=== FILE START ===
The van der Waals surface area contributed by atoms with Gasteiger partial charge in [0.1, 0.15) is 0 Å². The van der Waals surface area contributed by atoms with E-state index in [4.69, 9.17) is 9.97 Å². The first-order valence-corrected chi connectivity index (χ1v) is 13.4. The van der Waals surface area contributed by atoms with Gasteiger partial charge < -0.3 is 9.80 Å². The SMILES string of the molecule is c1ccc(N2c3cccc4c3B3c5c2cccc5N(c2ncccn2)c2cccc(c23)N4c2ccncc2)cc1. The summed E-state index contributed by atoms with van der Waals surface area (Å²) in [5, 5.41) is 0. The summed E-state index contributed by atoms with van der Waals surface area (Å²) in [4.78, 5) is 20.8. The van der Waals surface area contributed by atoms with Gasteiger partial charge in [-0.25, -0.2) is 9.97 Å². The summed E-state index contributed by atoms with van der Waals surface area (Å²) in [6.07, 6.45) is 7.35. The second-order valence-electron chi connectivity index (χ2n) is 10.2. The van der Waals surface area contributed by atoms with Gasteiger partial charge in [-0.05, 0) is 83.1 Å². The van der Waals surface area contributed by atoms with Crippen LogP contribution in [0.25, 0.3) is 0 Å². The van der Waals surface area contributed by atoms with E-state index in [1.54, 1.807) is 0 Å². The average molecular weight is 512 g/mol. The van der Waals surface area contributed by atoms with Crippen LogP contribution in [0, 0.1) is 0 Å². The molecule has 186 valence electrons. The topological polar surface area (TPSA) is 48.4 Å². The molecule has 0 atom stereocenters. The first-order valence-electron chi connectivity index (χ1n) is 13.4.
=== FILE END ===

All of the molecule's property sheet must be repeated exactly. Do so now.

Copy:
The van der Waals surface area contributed by atoms with Gasteiger partial charge in [0.1, 0.15) is 0 Å². The van der Waals surface area contributed by atoms with E-state index in [4.69, 9.17) is 9.97 Å². The first-order valence-corrected chi connectivity index (χ1v) is 13.4. The van der Waals surface area contributed by atoms with Gasteiger partial charge < -0.3 is 9.80 Å². The SMILES string of the molecule is c1ccc(N2c3cccc4c3B3c5c2cccc5N(c2ncccn2)c2cccc(c23)N4c2ccncc2)cc1. The summed E-state index contributed by atoms with van der Waals surface area (Å²) in [5, 5.41) is 0. The summed E-state index contributed by atoms with van der Waals surface area (Å²) in [4.78, 5) is 20.8. The van der Waals surface area contributed by atoms with Gasteiger partial charge in [-0.25, -0.2) is 9.97 Å². The summed E-state index contributed by atoms with van der Waals surface area (Å²) in [6.07, 6.45) is 7.35. The second-order valence-electron chi connectivity index (χ2n) is 10.2. The van der Waals surface area contributed by atoms with Gasteiger partial charge in [-0.05, 0) is 83.1 Å². The van der Waals surface area contributed by atoms with Crippen LogP contribution in [0.25, 0.3) is 0 Å². The van der Waals surface area contributed by atoms with E-state index in [1.54, 1.807) is 0 Å². The average molecular weight is 512 g/mol. The van der Waals surface area contributed by atoms with Crippen LogP contribution in [0, 0.1) is 0 Å². The molecule has 186 valence electrons. The topological polar surface area (TPSA) is 48.4 Å². The molecule has 0 atom stereocenters. The first-order valence-electron chi connectivity index (χ1n) is 13.4.